Fedor Emelianenko had been one of the top fighters in the world for quite some time. For ten years, the man from Russia, who was nicknamed “The Last Emperor,” emphatically beat his opponents and some of the greatest heavyweights the division had ever seen.

Emelianenko came out this past weekend and fought Pedro Rizzo in what some were calling his last fight. Emelianenko came out and finished Rizzo like the fighter that he was in Pride for many years.

Afterwards, Emelianenko called an end to his career while riding a three-fight winning streak.

The fight was pretty big for Emelianenko’s legacy, a legacy questioned by so many and accepted by just as many if not more.

Emelianenko failed to impress in the United States. However, he started off well when he made his trip to Strikeforce.

It started with a blistering knockout of Brett Rogers, who now in hindsight isn’t the big hyped-up prospect he was thought to be at the time. Then came Emelianenko’s loss to Fabricio Werdum in upset fashion. Then, with many people questioning his very legacy, Emelianenko got TKO’d in the quarterfinal round of the Strikeforce Heavyweight Grand Prix.

Then, when things couldn’t possibly get worse, he faced Dan Henderson, who weighed in at 16 pounds less than Emelianenko. Henderson is a man of equal legacy, and many were torn on who would win the fight of two of the greatest fighters in Pride history. Emelianenko started strong, but failed to finish and got brutally knocked out by Henderson.

Emelianenko never fought in the United States again after compiling a 4-3 record in the States while compiling a 30-1 record in Japan and Russia.

It is understandable to question Emelianenko’s legacy. He’s a man who never fought in the UFC and who has some wins against ¬†fighters who never amounted to anything in MMA.

To me though, a win is a win no matter how you slice it. What puts it over the edge is that Emelianenko did fight some great talent in his time with Pride as well as outside of the organization. Do I think Emelianenko could have beaten Brock Lesnar if they would have fought back when the idea of the fight was intriguing? Not really, no. Do I think Emelianenko could have been a top talent? Yes, actually, I think he would have been a top talent in the UFC until the bigger wrestlers came in to face an aging, smaller Emelianenko.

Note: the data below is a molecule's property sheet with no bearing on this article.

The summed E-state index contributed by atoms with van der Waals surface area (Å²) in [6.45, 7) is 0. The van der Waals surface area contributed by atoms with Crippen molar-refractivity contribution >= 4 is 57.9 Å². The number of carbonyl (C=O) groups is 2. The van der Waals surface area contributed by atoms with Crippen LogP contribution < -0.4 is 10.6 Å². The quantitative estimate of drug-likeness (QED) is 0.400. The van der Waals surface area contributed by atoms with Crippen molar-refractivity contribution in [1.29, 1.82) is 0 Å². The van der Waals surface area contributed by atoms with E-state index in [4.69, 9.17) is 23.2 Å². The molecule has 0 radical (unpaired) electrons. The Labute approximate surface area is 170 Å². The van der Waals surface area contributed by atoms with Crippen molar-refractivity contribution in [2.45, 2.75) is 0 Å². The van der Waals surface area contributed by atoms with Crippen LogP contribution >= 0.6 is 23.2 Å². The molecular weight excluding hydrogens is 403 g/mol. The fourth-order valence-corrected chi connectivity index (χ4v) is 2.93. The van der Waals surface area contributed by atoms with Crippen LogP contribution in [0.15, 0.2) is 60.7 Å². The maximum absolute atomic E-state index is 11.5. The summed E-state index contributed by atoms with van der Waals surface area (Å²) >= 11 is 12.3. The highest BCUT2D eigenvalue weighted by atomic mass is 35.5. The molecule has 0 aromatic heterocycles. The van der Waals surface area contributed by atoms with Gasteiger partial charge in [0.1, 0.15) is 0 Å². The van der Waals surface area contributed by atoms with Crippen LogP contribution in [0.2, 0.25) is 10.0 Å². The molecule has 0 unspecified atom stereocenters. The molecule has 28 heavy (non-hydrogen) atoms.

The win over Rizzo helps show that Emelianenko did have some gas left in the tank, especially after his three-fight losing streak in Strikeforce. A loss to Rizzo would have ended any thought that Emelianenko was the greatest to ever live and even that he was the greatest heavyweight MMA has ever seen.

Emelianenko ended his career against three guys who aren’t exactly household names or guys who have even done anything in MMA. He fought those last three fights with a lot to lose. He did look good in those bouts, however, and the Rizzo fight was a nice display of Emelianenko’s skill, albeit declining skill.

Emelianenko is the greatest heavyweight who ever lived, but I think by the end of Anderson Silva’s career, we’ll be saying Silva is the greatest ever. And Silva seems to already have a successor to that claim in Jon Jones. As of right now though, Emelianenko holds the title of greatest heavyweight and greatest ever with his epic fights in Pride and his masterful unbeaten streak that seemed to last a lifetime.

Photo: Fedor Emelianenko (Esther Lin/Strikeforce)

About The Author

Sal DeRose
Staff Writer

Sal hails from New Jersey and is currently training for his first MMA fight. He hopes to use his knowledge and insight to generate articles that interest and entertain you. Outside of MMA, Sal is a big fan of every other sport. He's a diehard New York sports fan, with the exception of cheering for the Packers.